Author(s): Farid Wajdi, Indraswari Kusumaningtyas, Andi Rahadiyan Wijaya, Alva Edy Tontowi


DOI: 10.5958/0974-360X.2021.00048.2   

Address: Farid Wajdi1,2, Indraswari Kusumaningtyas1, Andi Rahadiyan Wijaya1, Alva Edy Tontowi1*
1Department of Mechanical and Industrial Engineering, Universitas Gadjah Mada, Jl. Grafika 2,Yogyakarta, 55281, Indonesia.
2Department of Industrial Engineering, Universitas Serang Raya, Jl. Raya Serang Cilegon KM.5, Serang 42116, Indonesia.
*Corresponding Author

Published In:   Volume - 14,      Issue - 1,     Year - 2021

Graphene is an inorganic nanomaterial that is biocompatible and safe in certain concentration. Since it is proposed as drug delivery or scaffold material, the size of the graphene sheets should be considered for the toxicity in the blood circulation. Permanent damage to cell membranes can occur due to the large size of nanoparticles through binding with cellular membrane proteins. Its synthesis process can modify the size of graphene nanoparticles. This paper presents a graphene synthesis from graphite powder that consider particle size change as induced by sonication. The synthesis was conducted by mechanical exfoliation method using a kitchen blender and a water bath sonicator. The study aimed to predict a safe lateral dimension of graphene nanoparticles. The characterizations were performed by X-Ray Diffraction (XRD), Fourier Transform Infra-Red (FTIR), Transmission Electron Microscopy (TEM), and Particle Size Analysis (PSA). The results showed that prolonged sonication time had caused defects to the graphene layers. The mean of graphene layers lateral decreases from 2973.7 nm to 655 nm after 120‘ sonication time. We proposed a simple regression model of the sonication time (x) to the lateral dimension change (y) and found that we can obtain to obtain a mean graphene lateral dimension of 40 nm after 146‘ sonication.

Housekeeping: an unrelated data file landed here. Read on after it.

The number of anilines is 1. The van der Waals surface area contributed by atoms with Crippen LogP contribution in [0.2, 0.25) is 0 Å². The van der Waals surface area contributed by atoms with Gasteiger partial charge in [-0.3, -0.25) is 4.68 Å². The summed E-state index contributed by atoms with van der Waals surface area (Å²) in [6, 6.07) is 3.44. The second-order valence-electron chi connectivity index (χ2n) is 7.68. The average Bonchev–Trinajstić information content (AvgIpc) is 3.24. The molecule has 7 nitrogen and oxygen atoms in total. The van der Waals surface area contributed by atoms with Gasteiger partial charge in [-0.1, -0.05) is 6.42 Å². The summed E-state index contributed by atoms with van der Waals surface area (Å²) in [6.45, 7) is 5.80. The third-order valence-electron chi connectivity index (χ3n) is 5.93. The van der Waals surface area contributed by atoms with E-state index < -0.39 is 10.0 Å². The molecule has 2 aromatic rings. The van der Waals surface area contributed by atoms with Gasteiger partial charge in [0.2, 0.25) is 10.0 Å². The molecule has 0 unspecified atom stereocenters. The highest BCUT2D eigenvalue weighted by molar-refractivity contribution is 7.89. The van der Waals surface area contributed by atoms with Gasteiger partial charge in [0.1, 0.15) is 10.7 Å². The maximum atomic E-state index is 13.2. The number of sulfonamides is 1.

Cite this article:
Farid Wajdi, Indraswari Kusumaningtyas, Andi Rahadiyan Wijaya, Alva Edy Tontowi. Graphene synthesis in Obtaining a safe particle size in Blood Circulation System. Research J. Pharm. and Tech. 2021; 14(1):270-274. doi: 10.5958/0974-360X.2021.00048.2

Farid Wajdi, Indraswari Kusumaningtyas, Andi Rahadiyan Wijaya, Alva Edy Tontowi. Graphene synthesis in Obtaining a safe particle size in Blood Circulation System. Research J. Pharm. and Tech. 2021; 14(1):270-274. doi: 10.5958/0974-360X.2021.00048.2   Available on:

1.    Younis MA, Bukhari IH, Abbas Q, Bin Talib N, Shaukat S. Synthesis, importance and applications of metal oxide nanomaterials. Int J Technol. 2018;8(2): 49-57.
2.    Thodeti S, Reddy SS, Vemula S. Synthesis and characterization of Copper nanoparticles by chemical reduction method. Res J Sci Technol. 2018;10(1):52-57.
3.    Mahaparale SP, Kore RS. Silver Nanoparticles: Synthesis, Characterization, Application, Future Outlook. Asian J Pharm Res. 2019;9(3):181-189.
4.    Shen H, Zhang L, Liu M, Zhang Z. Biomedical applications of graphene. Theranostics. 2012;2(3):283-294. doi:10.7150/thno.3642
5.    Deb A, Vimala R. Graphene mediated drug delivery - A boon to cancer therapy. Res J Pharm Technol. 2017;10 (5):1571-1576. doi:10.5958/0974-360X.2017.00276.1